Bear in mind that - as hinted on in the article - being part of the European Union, legislation regarding food safety in the UK (and obviouly the rest of the EU) is heavily influenced by Brussels. This lessens the power, as evidenced by them having to go through the EU to get the traffic light label system, and therefore need for a state department like the FSA.
Whether the FSA was a beneficial institution in the sense that the left and the Pollanites would like it or whether it was in the pockets of the industry I cannot judge. Given that the latter is possible and that I still trust in the informed consumer (or rather, I have little drive to exert force on the average uninformed consumer), I'm not going to miss an institution like the FSA.

Serious Exercise for Serious Eaters

Even an intense session (say, 45 minutes on fat burning pulse levels) will only burn around 1000+ calories. You can achieve about the same by substituting the next hearty pizza for a salad (with little oil); so I'd actually recommend something like that considering that you're already working out plenty.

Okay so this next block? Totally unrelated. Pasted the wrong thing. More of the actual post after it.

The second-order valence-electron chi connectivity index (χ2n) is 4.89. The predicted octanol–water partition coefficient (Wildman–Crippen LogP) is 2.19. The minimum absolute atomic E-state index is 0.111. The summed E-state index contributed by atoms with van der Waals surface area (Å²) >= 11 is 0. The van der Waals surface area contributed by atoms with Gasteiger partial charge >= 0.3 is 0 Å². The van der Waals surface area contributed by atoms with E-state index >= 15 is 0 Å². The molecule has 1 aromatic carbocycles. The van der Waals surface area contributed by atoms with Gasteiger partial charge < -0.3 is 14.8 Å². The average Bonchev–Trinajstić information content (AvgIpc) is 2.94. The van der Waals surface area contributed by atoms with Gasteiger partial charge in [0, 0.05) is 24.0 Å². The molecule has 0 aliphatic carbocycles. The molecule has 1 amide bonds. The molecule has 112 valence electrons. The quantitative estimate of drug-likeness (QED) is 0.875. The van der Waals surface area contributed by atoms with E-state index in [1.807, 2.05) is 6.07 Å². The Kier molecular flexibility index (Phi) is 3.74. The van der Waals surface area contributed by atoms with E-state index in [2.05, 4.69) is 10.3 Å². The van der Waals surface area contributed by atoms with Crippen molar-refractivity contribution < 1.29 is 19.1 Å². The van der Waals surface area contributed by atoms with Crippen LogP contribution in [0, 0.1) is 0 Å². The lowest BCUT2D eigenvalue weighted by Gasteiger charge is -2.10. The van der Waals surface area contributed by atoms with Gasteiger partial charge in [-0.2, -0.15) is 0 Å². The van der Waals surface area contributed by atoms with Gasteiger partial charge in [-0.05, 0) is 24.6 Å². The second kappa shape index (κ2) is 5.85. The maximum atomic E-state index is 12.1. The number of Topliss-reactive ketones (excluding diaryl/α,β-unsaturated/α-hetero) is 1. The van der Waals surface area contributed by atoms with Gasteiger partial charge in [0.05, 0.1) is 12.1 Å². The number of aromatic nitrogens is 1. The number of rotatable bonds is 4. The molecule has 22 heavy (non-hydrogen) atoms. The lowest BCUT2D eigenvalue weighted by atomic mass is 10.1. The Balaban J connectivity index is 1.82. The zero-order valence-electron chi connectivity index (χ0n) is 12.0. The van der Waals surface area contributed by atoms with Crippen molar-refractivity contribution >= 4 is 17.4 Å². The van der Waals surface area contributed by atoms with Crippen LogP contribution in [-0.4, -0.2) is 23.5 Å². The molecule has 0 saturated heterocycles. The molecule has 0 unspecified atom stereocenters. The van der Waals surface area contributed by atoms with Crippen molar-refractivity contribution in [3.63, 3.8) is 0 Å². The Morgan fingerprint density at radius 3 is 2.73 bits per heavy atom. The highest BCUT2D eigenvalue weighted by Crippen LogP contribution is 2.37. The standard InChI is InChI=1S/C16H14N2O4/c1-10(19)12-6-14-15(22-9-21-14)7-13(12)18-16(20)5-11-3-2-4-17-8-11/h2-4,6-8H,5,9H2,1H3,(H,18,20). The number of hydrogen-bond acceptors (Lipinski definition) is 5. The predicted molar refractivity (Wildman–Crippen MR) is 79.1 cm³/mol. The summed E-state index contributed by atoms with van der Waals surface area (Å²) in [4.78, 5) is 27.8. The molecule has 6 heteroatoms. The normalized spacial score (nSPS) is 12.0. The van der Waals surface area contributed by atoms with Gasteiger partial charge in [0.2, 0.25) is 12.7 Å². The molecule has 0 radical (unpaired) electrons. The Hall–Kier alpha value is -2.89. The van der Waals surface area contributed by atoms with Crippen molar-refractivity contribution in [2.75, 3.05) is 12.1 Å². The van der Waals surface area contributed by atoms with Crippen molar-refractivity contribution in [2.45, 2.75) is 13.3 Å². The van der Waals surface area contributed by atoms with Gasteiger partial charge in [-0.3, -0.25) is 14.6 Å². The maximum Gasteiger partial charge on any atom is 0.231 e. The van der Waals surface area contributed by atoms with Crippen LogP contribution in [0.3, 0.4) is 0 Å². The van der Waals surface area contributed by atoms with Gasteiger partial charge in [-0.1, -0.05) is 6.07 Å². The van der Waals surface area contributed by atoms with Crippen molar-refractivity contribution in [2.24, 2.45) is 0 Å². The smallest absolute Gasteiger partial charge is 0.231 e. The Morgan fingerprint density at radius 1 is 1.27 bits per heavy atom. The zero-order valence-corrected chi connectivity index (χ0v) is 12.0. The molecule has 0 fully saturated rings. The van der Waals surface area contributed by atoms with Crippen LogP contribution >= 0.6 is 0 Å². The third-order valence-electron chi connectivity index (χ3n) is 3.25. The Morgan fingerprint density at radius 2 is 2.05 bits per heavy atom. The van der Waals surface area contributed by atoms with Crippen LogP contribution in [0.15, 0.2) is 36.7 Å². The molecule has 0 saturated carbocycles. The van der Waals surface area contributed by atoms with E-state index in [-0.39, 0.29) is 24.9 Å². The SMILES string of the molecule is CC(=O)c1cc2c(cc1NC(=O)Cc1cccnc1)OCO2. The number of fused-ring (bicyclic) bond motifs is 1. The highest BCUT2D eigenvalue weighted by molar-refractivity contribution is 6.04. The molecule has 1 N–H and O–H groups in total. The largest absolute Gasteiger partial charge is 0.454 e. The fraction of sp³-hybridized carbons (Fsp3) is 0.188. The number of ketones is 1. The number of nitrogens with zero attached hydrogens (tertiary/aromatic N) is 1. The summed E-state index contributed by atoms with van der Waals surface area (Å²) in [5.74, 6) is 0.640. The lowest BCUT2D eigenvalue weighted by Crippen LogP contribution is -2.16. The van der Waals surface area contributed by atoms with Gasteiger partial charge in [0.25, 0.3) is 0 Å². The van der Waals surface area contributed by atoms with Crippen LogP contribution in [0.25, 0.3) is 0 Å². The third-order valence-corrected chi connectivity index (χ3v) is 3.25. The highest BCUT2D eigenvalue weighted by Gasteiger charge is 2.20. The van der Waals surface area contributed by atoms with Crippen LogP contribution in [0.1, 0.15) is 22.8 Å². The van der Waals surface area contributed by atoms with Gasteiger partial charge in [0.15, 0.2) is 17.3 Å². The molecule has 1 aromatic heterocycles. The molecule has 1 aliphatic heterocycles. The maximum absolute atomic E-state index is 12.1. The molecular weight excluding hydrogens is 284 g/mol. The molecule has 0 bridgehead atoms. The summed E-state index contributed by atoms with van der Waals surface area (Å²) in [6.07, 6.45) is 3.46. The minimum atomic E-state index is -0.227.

Further recognition for Ed and Serious Eats

Way to go SE! Say what you will about PBS, but they know their food stuff.

How long will pesto keep in the fridge?

I'll confess to leaving pesto in the fridge for weeks and still eating it. With store-bought pesto and all the preservatives it may or may not have, it may not be surprising that it still kept; but I also remember that the first time my mother made pesto it tasted grassy and rather unpleasant at first. So, into the fridge it went, not to be looked at again for quite a while. Weeks later, it had developed into something that was not only evidently still edible, but it also tasted a lot better. Obviously I can't recommend potentially unhealthy habits like that... just saying *wink wink*.